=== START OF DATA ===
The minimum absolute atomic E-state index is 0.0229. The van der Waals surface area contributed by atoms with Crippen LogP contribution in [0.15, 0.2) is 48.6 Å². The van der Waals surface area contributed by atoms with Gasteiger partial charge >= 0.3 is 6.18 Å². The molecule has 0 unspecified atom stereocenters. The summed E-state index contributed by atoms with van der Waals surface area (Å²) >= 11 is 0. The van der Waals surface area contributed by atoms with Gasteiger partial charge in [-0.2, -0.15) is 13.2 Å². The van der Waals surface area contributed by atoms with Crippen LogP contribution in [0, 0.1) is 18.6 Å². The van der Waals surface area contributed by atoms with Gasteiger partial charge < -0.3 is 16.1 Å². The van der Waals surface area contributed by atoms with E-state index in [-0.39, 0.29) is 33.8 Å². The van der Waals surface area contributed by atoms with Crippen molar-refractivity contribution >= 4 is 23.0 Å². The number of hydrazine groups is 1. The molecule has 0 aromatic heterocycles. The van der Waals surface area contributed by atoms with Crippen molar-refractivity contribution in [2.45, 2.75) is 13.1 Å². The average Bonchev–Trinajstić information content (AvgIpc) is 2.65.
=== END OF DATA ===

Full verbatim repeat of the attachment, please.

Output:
The minimum absolute atomic E-state index is 0.0229. The van der Waals surface area contributed by atoms with Crippen LogP contribution in [0.15, 0.2) is 48.6 Å². The van der Waals surface area contributed by atoms with Gasteiger partial charge >= 0.3 is 6.18 Å². The molecule has 0 unspecified atom stereocenters. The summed E-state index contributed by atoms with van der Waals surface area (Å²) >= 11 is 0. The van der Waals surface area contributed by atoms with Gasteiger partial charge in [-0.2, -0.15) is 13.2 Å². The van der Waals surface area contributed by atoms with Crippen LogP contribution in [0, 0.1) is 18.6 Å². The van der Waals surface area contributed by atoms with Gasteiger partial charge < -0.3 is 16.1 Å². The van der Waals surface area contributed by atoms with E-state index in [-0.39, 0.29) is 33.8 Å². The van der Waals surface area contributed by atoms with Crippen molar-refractivity contribution >= 4 is 23.0 Å². The number of hydrazine groups is 1. The molecule has 0 aromatic heterocycles. The van der Waals surface area contributed by atoms with Crippen molar-refractivity contribution in [2.45, 2.75) is 13.1 Å². The average Bonchev–Trinajstić information content (AvgIpc) is 2.65.